DE19618964C2 (en) * 1996-05-10 1999-12-16 Implex Hear Tech Ag Implantable positioning and fixing system for actuator and sensor implants
WO1997044987A1 (en) * 1996-05-24 1997-11-27 Lesinski S George Improved microphones for an implantable hearing aid
JP3680891B2 (en) * 1996-07-01 2005-08-10 セイコーエプソン株式会社 Optical scanning device
US6325755B1 (en) * 1997-08-07 2001-12-04 St. Croix Medical, Inc. Mountable transducer assembly with removable sleeve
US6001129A (en) 1996-08-07 1999-12-14 St. Croix Medical, Inc. Hearing aid transducer support
US5899847A (en) * 1996-08-07 1999-05-04 St. Croix Medical, Inc. Implantable middle-ear hearing assist system using piezoelectric transducer film
DK0836363T3 (en) 1996-10-01 2003-12-15 Phonak Ag Limits for sound impressions
AT403867B (en) * 1996-10-11 1998-06-25 Resound Viennatone Hoertechnol hearing Aid
US6010532A (en) * 1996-11-25 2000-01-04 St. Croix Medical, Inc. Dual path implantable hearing assistance device
US5771298A (en) * 1997-01-13 1998-06-23 Larson-Davis, Inc. Apparatus and method for simulating a human mastoid
US5999856A (en) * 1997-02-21 1999-12-07 St. Croix Medical, Inc. Implantable hearing assistance system with calibration and auditory response testing
US6033440A (en) * 1997-03-13 2000-03-07 Prosthetic Design, Inc. Adjustable pyramidal link plate assembly for a prosthetic limb
US5991419A (en) * 1997-04-29 1999-11-23 Beltone Electronics Corporation Bilateral signal processing prosthesis
US5781646A (en) * 1997-05-09 1998-07-14 Face; Samuel A. Multi-segmented high deformation piezoelectric array
SE514631C2 (en) 1997-06-06 2001-03-26 P & B Res Ab A device at implants for anchoring and energy transfer
US6315710B1 (en) * 1997-07-21 2001-11-13 St. Croix Medical, Inc. Hearing system with middle ear transducer mount
US6309410B1 (en) * 1998-08-26 2001-10-30 Advanced Bionics Corporation Cochlear electrode with drug delivery channel and method of making same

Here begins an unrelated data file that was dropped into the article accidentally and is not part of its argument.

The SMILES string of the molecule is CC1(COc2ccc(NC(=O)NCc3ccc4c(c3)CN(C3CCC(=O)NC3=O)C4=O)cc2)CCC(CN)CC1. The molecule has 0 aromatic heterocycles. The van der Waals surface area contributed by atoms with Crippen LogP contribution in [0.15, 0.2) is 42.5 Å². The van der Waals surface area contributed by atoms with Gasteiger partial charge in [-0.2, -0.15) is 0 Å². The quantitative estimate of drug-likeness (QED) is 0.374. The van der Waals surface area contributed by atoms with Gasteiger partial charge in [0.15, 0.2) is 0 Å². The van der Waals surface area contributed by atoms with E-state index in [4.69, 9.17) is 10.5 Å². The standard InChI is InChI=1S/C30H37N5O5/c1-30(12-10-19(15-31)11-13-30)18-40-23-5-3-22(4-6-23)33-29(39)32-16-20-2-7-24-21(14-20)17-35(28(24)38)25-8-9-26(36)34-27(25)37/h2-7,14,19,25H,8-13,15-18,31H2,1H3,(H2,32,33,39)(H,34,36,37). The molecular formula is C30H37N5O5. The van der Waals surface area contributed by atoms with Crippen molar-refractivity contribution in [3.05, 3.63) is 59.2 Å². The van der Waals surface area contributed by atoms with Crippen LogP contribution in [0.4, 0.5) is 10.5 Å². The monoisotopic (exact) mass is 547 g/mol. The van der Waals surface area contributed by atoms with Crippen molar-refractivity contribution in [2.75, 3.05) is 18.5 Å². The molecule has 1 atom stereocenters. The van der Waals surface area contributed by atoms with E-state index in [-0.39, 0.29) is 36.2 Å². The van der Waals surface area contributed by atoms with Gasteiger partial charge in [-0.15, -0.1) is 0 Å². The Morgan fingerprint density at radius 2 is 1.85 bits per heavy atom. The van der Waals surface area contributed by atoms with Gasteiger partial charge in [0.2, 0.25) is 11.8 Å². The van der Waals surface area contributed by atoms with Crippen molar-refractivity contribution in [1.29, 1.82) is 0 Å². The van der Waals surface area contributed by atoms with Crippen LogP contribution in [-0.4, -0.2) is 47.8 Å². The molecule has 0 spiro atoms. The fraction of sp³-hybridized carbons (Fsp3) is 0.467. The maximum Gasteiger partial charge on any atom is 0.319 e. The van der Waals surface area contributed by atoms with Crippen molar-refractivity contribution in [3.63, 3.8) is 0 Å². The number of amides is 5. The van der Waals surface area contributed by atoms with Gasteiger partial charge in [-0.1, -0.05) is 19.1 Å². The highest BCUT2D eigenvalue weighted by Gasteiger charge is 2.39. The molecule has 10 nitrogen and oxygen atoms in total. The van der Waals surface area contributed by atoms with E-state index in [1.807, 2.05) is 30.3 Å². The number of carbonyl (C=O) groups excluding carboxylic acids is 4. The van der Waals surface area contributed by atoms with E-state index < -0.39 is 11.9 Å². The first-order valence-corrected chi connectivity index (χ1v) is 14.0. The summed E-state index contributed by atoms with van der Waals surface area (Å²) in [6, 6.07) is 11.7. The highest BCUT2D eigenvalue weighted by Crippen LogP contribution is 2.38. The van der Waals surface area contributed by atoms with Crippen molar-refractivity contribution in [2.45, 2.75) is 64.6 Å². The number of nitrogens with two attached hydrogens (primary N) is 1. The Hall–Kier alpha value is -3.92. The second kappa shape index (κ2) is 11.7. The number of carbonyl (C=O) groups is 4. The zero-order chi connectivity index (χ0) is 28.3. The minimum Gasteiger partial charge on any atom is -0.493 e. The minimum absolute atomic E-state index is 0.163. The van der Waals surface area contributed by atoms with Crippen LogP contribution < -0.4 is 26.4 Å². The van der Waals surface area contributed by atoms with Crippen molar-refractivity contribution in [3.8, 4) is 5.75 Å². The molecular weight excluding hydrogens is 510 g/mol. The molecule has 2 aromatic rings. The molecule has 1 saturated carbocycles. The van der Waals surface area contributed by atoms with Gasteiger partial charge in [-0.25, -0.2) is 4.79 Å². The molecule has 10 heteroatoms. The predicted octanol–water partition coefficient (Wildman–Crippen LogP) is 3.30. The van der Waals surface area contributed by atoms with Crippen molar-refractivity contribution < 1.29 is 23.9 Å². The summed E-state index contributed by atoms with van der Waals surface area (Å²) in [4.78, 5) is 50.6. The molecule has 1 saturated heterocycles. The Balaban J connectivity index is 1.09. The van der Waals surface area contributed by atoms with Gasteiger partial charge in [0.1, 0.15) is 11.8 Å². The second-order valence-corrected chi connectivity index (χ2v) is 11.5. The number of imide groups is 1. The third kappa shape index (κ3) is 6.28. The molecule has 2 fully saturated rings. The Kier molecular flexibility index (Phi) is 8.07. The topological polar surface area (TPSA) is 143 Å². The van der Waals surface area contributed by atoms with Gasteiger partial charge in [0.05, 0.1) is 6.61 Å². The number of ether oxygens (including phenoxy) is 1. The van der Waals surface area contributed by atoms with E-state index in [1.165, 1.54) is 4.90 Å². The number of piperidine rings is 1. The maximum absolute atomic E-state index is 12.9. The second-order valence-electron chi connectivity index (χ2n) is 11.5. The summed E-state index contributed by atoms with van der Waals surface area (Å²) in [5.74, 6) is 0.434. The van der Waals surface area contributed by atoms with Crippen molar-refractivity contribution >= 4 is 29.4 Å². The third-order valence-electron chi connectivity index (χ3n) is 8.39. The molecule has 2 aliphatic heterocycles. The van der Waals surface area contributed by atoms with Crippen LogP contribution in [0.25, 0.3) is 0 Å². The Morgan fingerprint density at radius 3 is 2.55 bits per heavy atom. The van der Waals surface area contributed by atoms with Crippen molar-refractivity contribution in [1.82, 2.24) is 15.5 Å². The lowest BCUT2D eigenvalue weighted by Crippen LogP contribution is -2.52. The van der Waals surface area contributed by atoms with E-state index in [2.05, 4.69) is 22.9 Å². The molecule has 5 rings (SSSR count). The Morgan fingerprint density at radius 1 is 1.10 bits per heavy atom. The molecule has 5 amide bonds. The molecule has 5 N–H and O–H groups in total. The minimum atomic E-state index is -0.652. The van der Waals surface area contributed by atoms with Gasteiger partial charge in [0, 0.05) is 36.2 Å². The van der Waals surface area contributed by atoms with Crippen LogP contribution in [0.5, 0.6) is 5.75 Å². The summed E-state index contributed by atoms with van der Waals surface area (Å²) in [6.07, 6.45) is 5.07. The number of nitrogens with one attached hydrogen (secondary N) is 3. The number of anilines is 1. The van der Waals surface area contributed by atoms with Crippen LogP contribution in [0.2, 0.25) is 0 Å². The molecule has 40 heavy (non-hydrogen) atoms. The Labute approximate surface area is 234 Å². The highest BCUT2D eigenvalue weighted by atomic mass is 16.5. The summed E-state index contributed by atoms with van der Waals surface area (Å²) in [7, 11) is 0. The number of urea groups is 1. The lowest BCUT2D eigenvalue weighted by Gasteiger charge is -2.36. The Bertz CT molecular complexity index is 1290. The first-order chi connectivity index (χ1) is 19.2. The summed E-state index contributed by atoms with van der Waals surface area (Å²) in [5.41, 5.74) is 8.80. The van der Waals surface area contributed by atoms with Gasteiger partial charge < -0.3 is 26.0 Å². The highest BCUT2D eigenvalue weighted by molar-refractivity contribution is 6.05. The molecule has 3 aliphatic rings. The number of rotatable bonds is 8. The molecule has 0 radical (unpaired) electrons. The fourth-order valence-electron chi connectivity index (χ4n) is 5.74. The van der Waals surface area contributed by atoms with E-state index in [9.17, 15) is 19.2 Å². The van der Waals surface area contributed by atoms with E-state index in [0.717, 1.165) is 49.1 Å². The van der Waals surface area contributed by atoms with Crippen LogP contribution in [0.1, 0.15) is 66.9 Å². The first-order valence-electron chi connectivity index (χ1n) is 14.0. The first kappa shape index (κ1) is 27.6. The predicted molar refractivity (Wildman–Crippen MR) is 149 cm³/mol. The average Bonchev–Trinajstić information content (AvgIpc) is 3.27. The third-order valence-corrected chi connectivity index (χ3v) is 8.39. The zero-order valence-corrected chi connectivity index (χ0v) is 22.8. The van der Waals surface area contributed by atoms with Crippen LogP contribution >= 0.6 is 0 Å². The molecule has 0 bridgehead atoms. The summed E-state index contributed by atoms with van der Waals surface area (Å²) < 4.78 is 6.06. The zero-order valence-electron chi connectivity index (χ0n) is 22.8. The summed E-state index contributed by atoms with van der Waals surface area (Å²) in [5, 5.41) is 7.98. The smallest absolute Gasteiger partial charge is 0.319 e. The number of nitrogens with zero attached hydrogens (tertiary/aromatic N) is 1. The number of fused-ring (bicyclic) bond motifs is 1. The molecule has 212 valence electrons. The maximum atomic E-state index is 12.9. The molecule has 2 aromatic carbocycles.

DE19739594C2 (en) * 1997-09-10 2001-09-06 Daimler Chrysler Ag Electrostrictive actuator
US6674867B2 (en) * 1997-10-15 2004-01-06 Belltone Electronics Corporation Neurofuzzy based device for programmable hearing aids
US6068590A (en) * 1997-10-24 2000-05-30 Hearing Innovations, Inc. Device for diagnosing and treating hearing disorders
SE513670C2 (en) * 1997-12-18 2000-10-16 Grogrunden Ab Nr 444 Bone anchored percutaneous penetration device
US6366863B1 (en) * 1998-01-09 2002-04-02 Micro Ear Technology Inc. Portable hearing-related analysis system
US6631295B2 (en) * 1998-02-13 2003-10-07 University Of Iowa Research Foundation System and method for diagnosing and/or reducing tinnitus
EP1057367B1 (en) * 1998-02-18 2008-01-09 Widex A/S A binaural digital hearing aid system
US6137889A (en) * 1998-05-27 2000-10-24 Insonus Medical, Inc. Direct tympanic membrane excitation via vibrationally conductive assembly
EP1308068A4 (en) * 1998-06-05 2007-05-02 St Croix Medical Inc Method and apparatus for reduced feedback in implantable hearing assistance systems
US6681022B1 (en) * 1998-07-22 2004-01-20 Gn Resound North Amerca Corporation Two-way communication earpiece
US6217508B1 (en) * 1998-08-14 2001-04-17 Symphonix Devices, Inc. Ultrasonic hearing system
DE19840211C1 (en) * 1998-09-03 1999-12-30 Implex Hear Tech Ag Transducer for partially or fully implantable hearing aid
US6039685A (en) * 1998-09-14 2000-03-21 St. Croix Medical, Inc. Ventable connector with seals
US6022509A (en) * 1998-09-18 2000-02-08 Johnson & Johnson Professional, Inc. Precision powder injection molded implant with preferentially leached texture surface and method of manufacture
SE516866C2 (en) * 1998-09-24 2002-03-12 Nobel Biocare Ab Bone anchor, has lateral support for absorbing lateral forces so that it can be stressed immediately after anchoring into position